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London, and was soon pirated in Dublin, Dundee, Edinburgh, New York, Salem, and other cities. It remained the standard edition of the Autobiography until 1817, when the William Temple Franklin edition appeared. This in turn remained the standard edition until that of Mr. Bigelow appeared, in 1867.

The curious fact that one of the most popular books in the English language, which had run through scores of editions, was printed first in its own tongue in a translation from a translation, and that the original manuscript had never been discovered, attracted from time to time the attention of curious book-lovers and students of Franklin's life.

It was reserved for the Honorable John Bigelow to run the autograph to its hiding-place and give it to the world. In 1866, while Mr. Bigelow was the Minister of the United States to France, the idea occurred to him that the original manuscript of the complete Autobiography might be in that country. Some inquiries after it were started, which at first proved unsuccessful; but in the winter of 1867, after Mr. Bigelow had left Paris, and was in London, on his way homeward to the United States, he received from M. Laboulaye, who had been in quest of the

manuscript, a note announcing its discovery in the possession of M. de Senarmont, a descendant of M. Le Veillard.

Mr. Bigelow at once wrote to his friend William H. Huntington, who was living in Paris, authorizing him to examine the manuscript and make an offer for it of 15,000 francs. Mr. Huntington replied in a series of letters of such vivacity that they deserve to become classic in the history of American bibliophily:

(High private and fiducial)


22 Janvier, '67.

Yours of no date whatever reached me Saturday, and that of M. Laboulaye the same afternoon. M. L[aboulaye] knows nothing more of the MSS. and portrait than what he wrote you; gave me letter of presentation to M. Senarmont, whom he does not know, in the which he mentioned your name with full titles, and addressed it 78 Rue de Verneuil.

It was late to go there that day. A "glance at the map" will show you that it is the one-fourth St. Germain, and so I did not go Sunday.

Fytte Second

After breakfast and "girding myself up" how much easier one feels after it! I took the

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letter in my hand on this blessed day, and got myself up in the highest number in the Rue de Verneuil, which I found, like Franklin's Memoirs, broken off some time before 78. Whereupon "I fetched a compass," as St. Paul would say, and ran for Rue de Varennes, where I presently made No. 98, and hailing the concierge, found I had reached port this time.

Oh, such a concierge - both he and his female! - reputable, civil, in a comfortable room. While getting up a broad, clean staircase, did hear bell ringing in the court. By the time I reached the door au 2me, a gentle domestic was already there. The dining-room was thoroughly warmed; through the open door, into the salon; a carpet continuous with the parquet, and comfortable chairs, and other quietly, not newly rich furnishing, and still another fire, offered so many peaceful indications that here was not a shop to buy things cheap in. M. de S. presently appeared from upstairs (occupy two floors, then!). Handsome (not pretty), 33 à 37 years of age, courteous, shrewd I guess, but really a gentleman. He said that the MSS. were:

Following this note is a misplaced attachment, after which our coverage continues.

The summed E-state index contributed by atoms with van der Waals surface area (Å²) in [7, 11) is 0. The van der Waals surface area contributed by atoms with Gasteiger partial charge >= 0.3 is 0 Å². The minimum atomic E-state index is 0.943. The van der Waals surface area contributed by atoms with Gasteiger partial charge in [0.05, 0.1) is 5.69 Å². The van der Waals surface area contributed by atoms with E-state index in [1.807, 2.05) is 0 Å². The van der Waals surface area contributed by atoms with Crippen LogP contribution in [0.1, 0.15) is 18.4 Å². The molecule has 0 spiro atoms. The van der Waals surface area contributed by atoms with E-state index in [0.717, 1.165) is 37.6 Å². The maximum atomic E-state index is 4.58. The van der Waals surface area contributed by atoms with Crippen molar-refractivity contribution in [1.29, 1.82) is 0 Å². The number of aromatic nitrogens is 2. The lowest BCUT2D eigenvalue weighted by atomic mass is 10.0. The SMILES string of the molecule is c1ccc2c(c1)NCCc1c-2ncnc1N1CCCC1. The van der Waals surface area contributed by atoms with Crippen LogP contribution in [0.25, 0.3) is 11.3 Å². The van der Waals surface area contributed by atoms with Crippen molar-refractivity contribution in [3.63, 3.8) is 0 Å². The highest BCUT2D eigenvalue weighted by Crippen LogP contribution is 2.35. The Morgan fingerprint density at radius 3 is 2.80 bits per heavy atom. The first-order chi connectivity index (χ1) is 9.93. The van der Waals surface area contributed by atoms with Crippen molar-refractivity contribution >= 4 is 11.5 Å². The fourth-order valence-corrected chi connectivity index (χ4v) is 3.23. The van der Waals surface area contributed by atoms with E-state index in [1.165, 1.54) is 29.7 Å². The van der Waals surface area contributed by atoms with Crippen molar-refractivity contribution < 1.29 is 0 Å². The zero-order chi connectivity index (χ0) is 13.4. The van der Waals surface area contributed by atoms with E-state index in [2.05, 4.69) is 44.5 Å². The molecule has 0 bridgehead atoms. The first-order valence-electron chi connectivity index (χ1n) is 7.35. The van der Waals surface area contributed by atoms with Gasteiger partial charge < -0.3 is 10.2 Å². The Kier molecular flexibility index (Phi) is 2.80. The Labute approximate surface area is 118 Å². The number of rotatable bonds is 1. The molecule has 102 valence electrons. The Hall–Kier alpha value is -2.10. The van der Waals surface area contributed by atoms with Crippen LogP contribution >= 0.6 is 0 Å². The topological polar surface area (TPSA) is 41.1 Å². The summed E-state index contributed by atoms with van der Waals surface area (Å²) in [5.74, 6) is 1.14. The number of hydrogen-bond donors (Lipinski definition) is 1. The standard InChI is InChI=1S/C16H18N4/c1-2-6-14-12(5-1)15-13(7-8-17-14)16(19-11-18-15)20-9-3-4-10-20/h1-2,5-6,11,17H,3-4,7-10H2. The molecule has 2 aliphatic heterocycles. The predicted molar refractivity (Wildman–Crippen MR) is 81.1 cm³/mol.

1. The original Autobiography, with interlinings, erasures, etc., from which the copy was made that was sent to W. T. Franklin, and the first translation: It is in folio, bound, complete.

2. Letters, mostly, he thinks, to M. Veillard, not relating to politics - at least not specially political-friendly letters, and not, he thinks, ever communicated to Mr. Sparks or other bookmaking person. The portrait is by Duplessis, and, according to a "tradition in the family," the original, not the replica: it was given by B. F. to M. Veillard.

He had neither MSS. nor portrait in the house: they are at his cousin's (who is, as I understand, part owner of them). On Wednesday I am to go to No. 98 Rue de V. again, when he will have them there or will accompany me to his cousin to see them. He did reside formerly in Amiens, where he or his father had these things. An American, he thinks, did come some years ago to see the portrait there; name of that stranger unknown; also his quality, whether merely an inquisitive traveller; is ready but not eager to sell (if he knows himself) at 25,000 francs the lot; does not want to sell any one of the three articles separately. Does not know that they are mercantilely worth 25,000 francs, but intimates that he shall

run the risk of waiting for or provoking the chance of that price being given. Has been applied to by a photographer (this some time ago) to photograph the portrait: declined proposition at the time, but now conceives that it might gratify curiosity of Americans coming to Exposition next May to see copies of it, or the original hung up there!

I fancy that this Universal French-Exposition idea stands more in the way of reducing the price than anything else.

I write you all these things so that, if you see fit, you can let me know before Wednesday noon whether 15,000 francs is your last price. Please write me by mail any suggestions or directions you will: also how, in case he does yield to the charm of 15,000 down, and I can get the MSS. and portrait in time, I am to send them to you. Suppose M. de S. yields on Wednesday the 23d, I get your money Saturday the 26th, and the articles that night. I express them Sunday morning the 27th. And seeing we are in France, that is the quickest time we could hope to make. I must hurry now to catch the mail.

Yours truly,


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